Cliff Crone—Someone You Should Know

June 2016 View more

NMAG0616_SYSK_nm Cliff Crone_800pxFrom teaching in a one room school house to becoming superintendent of the fourth largest school district in Illinois, life has been quite an education for 86-year-old Cliff Crone. Born on a Northern Illinois farm during the Great Depression he began his teaching career in Dakota, Illinois. After two years in the Army, he became an elementary school principal. He was assistant superintendent for curriculum in the Freeport School District and earned a Ph.D from Colorado University in 1967. Following this, he moved to Jacksonville as the school superintendent for eight years. He moved to Naperville to serve as the second superintendent of Indian Prairie School District 204 from 1975 to 1986. Crone Middle School in Naperville is named in his honor.

What was it like to teach in a one room school?

I attended that kind of school myself. In those days, we always wanted to get children into a larger school with one grade per teacher. Later, I realized that the multi-grade method was much more valuable because the children would have a preview of what was coming up and a review of what they had just learned. We had thought the one room school was a little backward but it was beneficial educationally. I remember I once taught a cute little girl with blonde hair. When she was dropped off by the bus in the cold on the first day of first grade she said she hated school. By the end of the year, I heard her say when she grew up she wanted to marry the teacher.

I understand you served in the Korean War. How did that impact your career?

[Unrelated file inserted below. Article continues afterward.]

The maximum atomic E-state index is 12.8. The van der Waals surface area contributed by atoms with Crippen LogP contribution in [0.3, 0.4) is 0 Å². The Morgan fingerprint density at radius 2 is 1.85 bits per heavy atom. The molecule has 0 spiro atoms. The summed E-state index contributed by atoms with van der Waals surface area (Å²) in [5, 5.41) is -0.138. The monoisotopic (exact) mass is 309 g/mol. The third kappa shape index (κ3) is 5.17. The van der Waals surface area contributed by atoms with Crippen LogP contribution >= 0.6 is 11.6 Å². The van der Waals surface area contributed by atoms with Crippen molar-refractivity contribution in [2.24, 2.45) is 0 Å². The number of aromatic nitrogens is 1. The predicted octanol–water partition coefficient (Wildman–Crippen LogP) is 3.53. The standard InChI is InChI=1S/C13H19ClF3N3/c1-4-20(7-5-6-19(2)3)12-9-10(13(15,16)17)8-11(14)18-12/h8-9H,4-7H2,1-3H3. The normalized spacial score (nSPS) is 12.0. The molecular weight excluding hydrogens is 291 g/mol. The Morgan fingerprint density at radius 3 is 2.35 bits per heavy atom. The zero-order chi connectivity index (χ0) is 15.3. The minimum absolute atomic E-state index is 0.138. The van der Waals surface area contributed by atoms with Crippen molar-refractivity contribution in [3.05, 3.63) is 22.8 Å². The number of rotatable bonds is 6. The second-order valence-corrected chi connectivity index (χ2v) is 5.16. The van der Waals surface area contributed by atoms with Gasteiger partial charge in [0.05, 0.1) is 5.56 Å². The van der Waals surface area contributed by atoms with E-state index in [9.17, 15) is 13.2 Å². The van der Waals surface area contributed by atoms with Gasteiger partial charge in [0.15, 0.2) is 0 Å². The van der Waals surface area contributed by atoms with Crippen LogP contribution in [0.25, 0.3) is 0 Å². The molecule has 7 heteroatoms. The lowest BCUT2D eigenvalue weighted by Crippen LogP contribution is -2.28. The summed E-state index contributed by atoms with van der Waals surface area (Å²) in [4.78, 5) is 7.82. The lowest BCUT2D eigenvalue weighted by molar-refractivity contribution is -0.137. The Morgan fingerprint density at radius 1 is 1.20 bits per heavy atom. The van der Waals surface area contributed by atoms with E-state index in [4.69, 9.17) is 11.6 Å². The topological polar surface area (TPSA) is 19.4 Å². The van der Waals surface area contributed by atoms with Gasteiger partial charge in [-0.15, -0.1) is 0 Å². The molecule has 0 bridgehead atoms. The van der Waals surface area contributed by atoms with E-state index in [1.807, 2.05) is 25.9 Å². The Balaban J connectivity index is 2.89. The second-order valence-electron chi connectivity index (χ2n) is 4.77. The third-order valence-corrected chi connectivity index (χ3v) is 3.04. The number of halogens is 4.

Yes, I had 1A status when I was drafted, but the draft board deferred me for an entire term so I could help set up the school where I was working at the time.

What was Naperville School District 204 like when you took over as Superintendent from Thayer J Hill?

There was a job explosion with some splendid homes being built, so schools were a high priority. I think it was just luck that I was there at the right time. We had the cream of the crop of teachers to select from in the district. We had 50 or more people looking for jobs, so we could be highly selective on who we hired. At the time, a lot of parents with children in District 203 actually wanted to move their children out of that district into our district because the high schools had designated smoking rooms for students. We promised we would never do that in District 204.

Being Superintendent carries a lot of responsibility. What was that like?

When something goes wrong it’s always somebody’s fault, but I was treated very well. The secret is always being available and open.

In 1997, a new middle school in Naperville was given your namesake. What did that feel like?

When people ask me that, I always try to be humble, but truthfully I am actually elated. I still get invited to school events about two or three times a year and it’s always a pleasure to stand up as if I were really humble. It’s a thrill.

How do you fill your time these days?

I live with my son and daughter-in-law in Naperville and attend weekly meetings at the Rotary Club of Naperville. (Cliff was president in1985) I’m also involved with my church and meet with friends every Tuesday morning where we try to solve life’s most pressing problems!

Photo by Robyn Sheldon